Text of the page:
Aston Villa were easily one of the most lopsided teams of last season, both in terms of style and performance. Paul Lambert’s overthought tactics finally ground to a halt come February and thus the hand of Villa’s ownership was forced. Tim Sherwood took over and almost immediately imprinted his unique brand of daring-do onto the team’s DNA. They might have survived thanks to Sherwood, but in so doing they have discovered the fate of so many quality lower-table sides that produce one or two star players. Next season they will be looking to rebuild and find some much needed balance in Sherwood’s system.
By February of this year Villa looked to have already given up hope under Lambert. His techniques, once so potent with Norwich, were failing to find any traction on the pitch.
When he was replaced by Tim Sherwood shortly thereafter, it was as if the team had downed a can of spinach. Suddenly Christian Benteke began scoring again – he had only managed two goals prior to Sherwood’s appointment – and the whole team seemed tuned up to improve on their fortunes. A run of wins helped drag Villa up from the relegation zone, where they stayed for the remainder of the season.
Villa still only finished 17th last term, only three points ahead of being relegated. That comes down to Lambert’s poor form mostly, but Sherwood sometimes hurt more than he helped. His brand of attacking football could, at times, be politely referred to as reckless. Villa played in such a way that more or less demanded that they score at least one more than their opponents could. It was a style that left Villa always primed to score the next goal but rarely capable of defending their opponent’s next.
That methodology is all well and good when you’re desperate and need whatever points possible. Sherwood utilized similar tactics when he took over for Tottenham mid-season after Andre Villas-Boas’ sacking in December of 2013. They work in a manner of speaking, but it’s debatable how sustaining they would be over the course of a full season.
Ins and Outs
To that end, Sherwood has apparently recognized that he’ll need to find some more balance in midfield. Carlos Sánchez impressed for Colombia in this summer’s Copa America, and Villa has brought in Ligue 1’s brightest defensive midfielder Idrisse Gueye in an early summer transfer. Together they might begin to tone down Sherwood’s bombastic tendencies.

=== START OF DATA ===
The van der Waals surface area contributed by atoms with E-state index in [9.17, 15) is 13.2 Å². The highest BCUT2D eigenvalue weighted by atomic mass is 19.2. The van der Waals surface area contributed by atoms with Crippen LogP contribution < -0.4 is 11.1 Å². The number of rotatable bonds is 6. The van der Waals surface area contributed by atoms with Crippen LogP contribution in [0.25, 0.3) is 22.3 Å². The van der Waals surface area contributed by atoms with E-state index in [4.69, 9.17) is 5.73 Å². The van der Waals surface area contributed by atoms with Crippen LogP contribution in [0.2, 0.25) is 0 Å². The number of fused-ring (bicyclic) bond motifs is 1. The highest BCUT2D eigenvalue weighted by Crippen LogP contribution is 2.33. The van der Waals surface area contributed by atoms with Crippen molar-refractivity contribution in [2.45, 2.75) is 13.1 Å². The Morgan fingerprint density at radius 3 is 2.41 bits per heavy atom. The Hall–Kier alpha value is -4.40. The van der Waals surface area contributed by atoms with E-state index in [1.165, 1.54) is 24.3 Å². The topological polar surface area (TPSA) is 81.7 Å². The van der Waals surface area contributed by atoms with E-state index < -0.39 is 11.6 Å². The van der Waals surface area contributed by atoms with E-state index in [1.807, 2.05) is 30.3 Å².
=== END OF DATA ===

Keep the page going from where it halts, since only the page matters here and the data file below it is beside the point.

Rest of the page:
Unfortunately, so will the exists of Fabian Delph and Christian Benteke. The two players are off to Manchester City and Liverpool respectively. They comprised the two most crucial cogs in Sherwood’s attacking engine last season, Delph from midfield and Benteke in front of goal. Without them, Villa is seriously lacking in the verve that made their survival possible. The arrivals of Jordan Veretout and Jordan Ayew from Ligue 1 hint that the damage might not be too severe.
If there’s some upside to Delph and Benteke’s departures, it’s the £40 million suddenly in Villa’s coiffers. Provided Sherwood and company can continue to spend that money properly, they might not be the devastating losses they now appear to be.
The bigger question will be how Sherwood copes with a proper offseason. He’s proven that he can be an effective midseason replacement, but the ups and downs of a transfer window and the training ground are much more difficult to navigate.
If Sherwood can reign in his blitzkrieg ways and re-discover his defense, there’s some hope Villa can mostly stay out of the relegation fight. If he persists though, there’s every chance that Sherwood finds himself unemployed again before Christmas.
Predicted Opening Day Line Up